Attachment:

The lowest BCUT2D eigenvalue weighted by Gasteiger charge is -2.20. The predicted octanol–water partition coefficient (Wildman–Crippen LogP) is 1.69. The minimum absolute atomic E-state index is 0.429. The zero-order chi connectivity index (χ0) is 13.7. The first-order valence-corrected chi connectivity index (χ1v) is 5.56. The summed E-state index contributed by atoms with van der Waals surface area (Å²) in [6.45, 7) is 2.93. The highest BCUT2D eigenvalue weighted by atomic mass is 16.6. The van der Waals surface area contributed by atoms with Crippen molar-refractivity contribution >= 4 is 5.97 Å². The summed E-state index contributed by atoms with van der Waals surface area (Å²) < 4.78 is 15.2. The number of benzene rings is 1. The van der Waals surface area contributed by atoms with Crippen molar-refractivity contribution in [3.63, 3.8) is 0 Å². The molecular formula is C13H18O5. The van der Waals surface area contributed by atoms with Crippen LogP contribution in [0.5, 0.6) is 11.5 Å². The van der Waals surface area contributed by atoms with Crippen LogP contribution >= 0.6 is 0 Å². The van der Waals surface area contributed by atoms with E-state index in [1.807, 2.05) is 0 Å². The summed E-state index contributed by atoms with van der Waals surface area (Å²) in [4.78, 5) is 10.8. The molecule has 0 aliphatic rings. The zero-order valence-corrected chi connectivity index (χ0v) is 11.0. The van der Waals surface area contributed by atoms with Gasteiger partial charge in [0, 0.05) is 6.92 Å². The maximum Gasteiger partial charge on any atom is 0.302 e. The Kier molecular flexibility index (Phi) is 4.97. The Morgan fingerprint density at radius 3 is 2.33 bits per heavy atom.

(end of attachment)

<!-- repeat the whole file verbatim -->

The lowest BCUT2D eigenvalue weighted by Gasteiger charge is -2.20. The predicted octanol–water partition coefficient (Wildman–Crippen LogP) is 1.69. The minimum absolute atomic E-state index is 0.429. The zero-order chi connectivity index (χ0) is 13.7. The first-order valence-corrected chi connectivity index (χ1v) is 5.56. The summed E-state index contributed by atoms with van der Waals surface area (Å²) in [6.45, 7) is 2.93. The highest BCUT2D eigenvalue weighted by atomic mass is 16.6. The van der Waals surface area contributed by atoms with Crippen molar-refractivity contribution >= 4 is 5.97 Å². The summed E-state index contributed by atoms with van der Waals surface area (Å²) < 4.78 is 15.2. The number of benzene rings is 1. The van der Waals surface area contributed by atoms with Crippen molar-refractivity contribution in [3.63, 3.8) is 0 Å². The molecular formula is C13H18O5. The van der Waals surface area contributed by atoms with Crippen LogP contribution in [0.5, 0.6) is 11.5 Å². The van der Waals surface area contributed by atoms with Crippen LogP contribution >= 0.6 is 0 Å². The van der Waals surface area contributed by atoms with E-state index in [1.807, 2.05) is 0 Å². The summed E-state index contributed by atoms with van der Waals surface area (Å²) in [4.78, 5) is 10.8. The molecule has 0 aliphatic rings. The zero-order valence-corrected chi connectivity index (χ0v) is 11.0. The van der Waals surface area contributed by atoms with Gasteiger partial charge in [0, 0.05) is 6.92 Å². The maximum Gasteiger partial charge on any atom is 0.302 e. The Kier molecular flexibility index (Phi) is 4.97. The Morgan fingerprint density at radius 3 is 2.33 bits per heavy atom.